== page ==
Lance Armstrong sorry to woman who first accused him of doping

Lance Armstrong

Lance Armstrong has met and apologised to the woman who first accused the disgraced former cyclist of doping.

The 42-year-old was stripped of his seven Tour de France wins and confessed in January to taking performance-enhancing drugs during his career.

Until then, he had denied doping, taking legal action against and attempting to ruin the reputation of former team member Emma O'Reilly.

Armstrong admitted what he did was "inexcusable" and "embarrassing".

O'Reilly, who worked as Armstrong's soigneur, had spoken out about his drug-taking in 2004.

Armstrong told the Daily Mail: "At the time, when I said what I said about her, I was fighting to protect a lot of positions."

In August 2012, the American was stripped of his seven Tour de France titles and accused by the United States Anti-Doping Agency of the "most sophisticated, professionalised and successful doping programme sport has ever seen".

Then in January he confessed in a television interview with chatshow host Oprah Winfrey that he had taken performance-enhancing drugs.

Lance Armstrong admits doping to win cycling titles

He also admitted he had "run over" a lot of people in an attempt to keep his doping a secret.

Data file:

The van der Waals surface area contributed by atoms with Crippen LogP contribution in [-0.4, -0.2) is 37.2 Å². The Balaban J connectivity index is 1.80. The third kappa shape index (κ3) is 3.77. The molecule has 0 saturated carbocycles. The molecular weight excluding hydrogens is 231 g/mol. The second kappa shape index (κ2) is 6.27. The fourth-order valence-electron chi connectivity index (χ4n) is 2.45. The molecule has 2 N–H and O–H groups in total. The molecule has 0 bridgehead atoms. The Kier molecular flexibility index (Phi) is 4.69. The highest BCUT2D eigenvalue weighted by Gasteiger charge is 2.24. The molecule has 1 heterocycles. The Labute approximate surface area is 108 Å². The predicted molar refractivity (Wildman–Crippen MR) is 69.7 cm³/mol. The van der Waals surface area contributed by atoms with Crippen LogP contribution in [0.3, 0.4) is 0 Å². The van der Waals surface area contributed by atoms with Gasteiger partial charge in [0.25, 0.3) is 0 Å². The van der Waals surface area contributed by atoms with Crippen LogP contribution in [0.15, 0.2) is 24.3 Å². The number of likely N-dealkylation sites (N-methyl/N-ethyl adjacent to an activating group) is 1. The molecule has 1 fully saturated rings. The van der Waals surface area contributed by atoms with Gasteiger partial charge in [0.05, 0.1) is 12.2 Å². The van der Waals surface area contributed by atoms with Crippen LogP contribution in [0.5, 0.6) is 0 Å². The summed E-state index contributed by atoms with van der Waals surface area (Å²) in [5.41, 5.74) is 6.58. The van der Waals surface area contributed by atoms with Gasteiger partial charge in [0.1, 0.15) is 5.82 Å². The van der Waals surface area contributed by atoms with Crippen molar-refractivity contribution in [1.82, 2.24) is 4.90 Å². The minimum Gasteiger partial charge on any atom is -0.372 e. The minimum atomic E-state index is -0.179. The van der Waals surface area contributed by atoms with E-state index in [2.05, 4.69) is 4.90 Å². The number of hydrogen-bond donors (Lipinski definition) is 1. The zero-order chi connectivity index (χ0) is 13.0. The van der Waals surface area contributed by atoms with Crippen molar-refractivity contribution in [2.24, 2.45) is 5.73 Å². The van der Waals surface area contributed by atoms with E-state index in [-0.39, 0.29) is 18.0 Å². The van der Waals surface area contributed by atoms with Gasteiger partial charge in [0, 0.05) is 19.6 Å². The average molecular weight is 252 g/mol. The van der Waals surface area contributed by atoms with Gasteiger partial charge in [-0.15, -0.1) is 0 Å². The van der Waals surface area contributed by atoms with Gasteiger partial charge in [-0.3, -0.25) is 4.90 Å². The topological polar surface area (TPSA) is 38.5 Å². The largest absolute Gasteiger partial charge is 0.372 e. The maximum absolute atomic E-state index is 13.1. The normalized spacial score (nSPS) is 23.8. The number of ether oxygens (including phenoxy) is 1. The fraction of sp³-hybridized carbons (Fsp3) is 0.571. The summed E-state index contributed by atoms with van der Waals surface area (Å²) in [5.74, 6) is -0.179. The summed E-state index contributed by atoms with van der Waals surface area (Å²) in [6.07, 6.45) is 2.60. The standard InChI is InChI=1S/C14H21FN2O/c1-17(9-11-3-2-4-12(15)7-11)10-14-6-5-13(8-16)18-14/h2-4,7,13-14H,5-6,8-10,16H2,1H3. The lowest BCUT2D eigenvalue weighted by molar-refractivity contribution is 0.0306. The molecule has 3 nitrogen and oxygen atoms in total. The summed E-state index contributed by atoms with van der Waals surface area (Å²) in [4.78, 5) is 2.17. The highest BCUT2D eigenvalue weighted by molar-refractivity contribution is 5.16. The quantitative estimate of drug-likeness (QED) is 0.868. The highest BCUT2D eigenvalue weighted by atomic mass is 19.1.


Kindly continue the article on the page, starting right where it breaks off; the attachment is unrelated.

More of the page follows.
"I never expected to see Emma," he added. "I wanted to talk to her.

"I felt it was necessary to have a conversation because there were definitely people that got caught up in this story who deserved an apology from me.

"When I reached out in January it was to talk. Emma, I appreciate, wasn't ready for that. But it's good that we are doing this in person."

Armstrong and O'Reilly, originally from Dublin but now living in Cheshire, met recently in Florida.

"It was too big a situation to just have a chat about it on the phone," said O'Reilly, 43. "I wanted to eyeball him. You can't keep kicking an injured dog. I wasn't here to humiliate him. But I wanted closure."

Former US Postal worker 'drugs runner' claims

Of the meeting, O'Reilly said: "It was a bit stilted because I guess we were two people who hadn't talked for a long time, who had more than a bit of history. But we had a chat about people we knew, about our families.

"I was thinking, he never actually used the word 'sorry'. But I wasn't looking for an insincere apology. There are different ways of saying sorry and I felt what he did say was genuine.

"Now people might think I'm under Lance's spell, but I'm not. I wasn't when I said what I did about him in 2004 and I'm not now. He was a jerk. He was a bully.

"But there are wider issues here and I wanted to address those, too. That said, I wanted closure with him and I feel I have it."

Top Stories